More stations and bicycles will be added to Santa Monica's planned bike share program with a new $500,000 grant approved Friday by the South Coast Air Quality Management District.
Bike sharing—the short-term rental of bicycles for one-way or round-trip trips—is popular in Europe, and has recently gained traction in major cities across the country.
The grant brings funding to more than $2.8 million for Santa Monica's program, set to launch by the end of 2013.
Initially, officials planned to place 250 bikes in up to 25 locations across the city. Now, they're anticipating 35 stations with about 350 bikes. Five of the stations will likely be outside the city of Santa Monica in neighboring Westside cities, according to Global Green USA, a nonprofit headquartered in Santa Monica and that partnered with the city in applying for the grant.
Global Green's Policy and Legislative Affairs Director Mary Luevano called the grant a "victory" for Santa Monica and the Westside.
"By expanding the stations to the Westside, we’re creating a system that will allow cross-city transportation in a sustainable, visionary way," she said in a statement.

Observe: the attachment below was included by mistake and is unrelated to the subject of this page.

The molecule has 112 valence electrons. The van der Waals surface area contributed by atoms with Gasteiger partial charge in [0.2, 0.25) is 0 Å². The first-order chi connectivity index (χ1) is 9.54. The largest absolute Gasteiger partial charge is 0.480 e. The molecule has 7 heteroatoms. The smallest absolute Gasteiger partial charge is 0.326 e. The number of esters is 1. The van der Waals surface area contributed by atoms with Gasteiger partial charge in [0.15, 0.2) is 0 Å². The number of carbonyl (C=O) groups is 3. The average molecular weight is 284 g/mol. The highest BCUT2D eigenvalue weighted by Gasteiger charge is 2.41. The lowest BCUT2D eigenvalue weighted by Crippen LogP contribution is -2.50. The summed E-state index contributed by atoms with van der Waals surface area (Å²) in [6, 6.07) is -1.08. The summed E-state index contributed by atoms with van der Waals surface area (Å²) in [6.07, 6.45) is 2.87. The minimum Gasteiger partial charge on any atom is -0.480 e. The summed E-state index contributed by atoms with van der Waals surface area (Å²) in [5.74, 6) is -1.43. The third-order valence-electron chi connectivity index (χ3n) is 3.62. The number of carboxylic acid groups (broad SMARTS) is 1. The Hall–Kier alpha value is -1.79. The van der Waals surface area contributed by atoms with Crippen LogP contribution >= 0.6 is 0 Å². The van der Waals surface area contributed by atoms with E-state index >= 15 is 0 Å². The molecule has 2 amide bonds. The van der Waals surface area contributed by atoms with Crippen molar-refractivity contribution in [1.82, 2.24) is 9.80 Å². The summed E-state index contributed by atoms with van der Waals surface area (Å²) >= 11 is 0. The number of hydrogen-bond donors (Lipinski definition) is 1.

In addition to funding from the air quality management district, the bulk of the funding comes from a separate Los Angeles Metropolitan Transit Authority grant. The city is matching the $1.54 million Metro grant with $721,000 to get the program rolling ahead of schedule. It was initially scheduled for completion by the end of 2017.
City planners are working with local businesses and community members to identify the best locations for the bike stations. A Bike Action Plan adopted by the Santa Monica City Council in November 2011 proposes stations at each of the three future Expo Light Rail stops, major bus stops, , , hospitals, and shopping districts, among other locations.
"We expect this program to complement the , allowing anyone to bicycle to and from the Santa Monica stations and provide the essential first and last mile link,” David Martin, Santa Monica's director of Planning and Community Development, said in a statement.
The number of people commuting to work on bicycles has increased about 29 percent between 2007 and 2010, according to Global Green.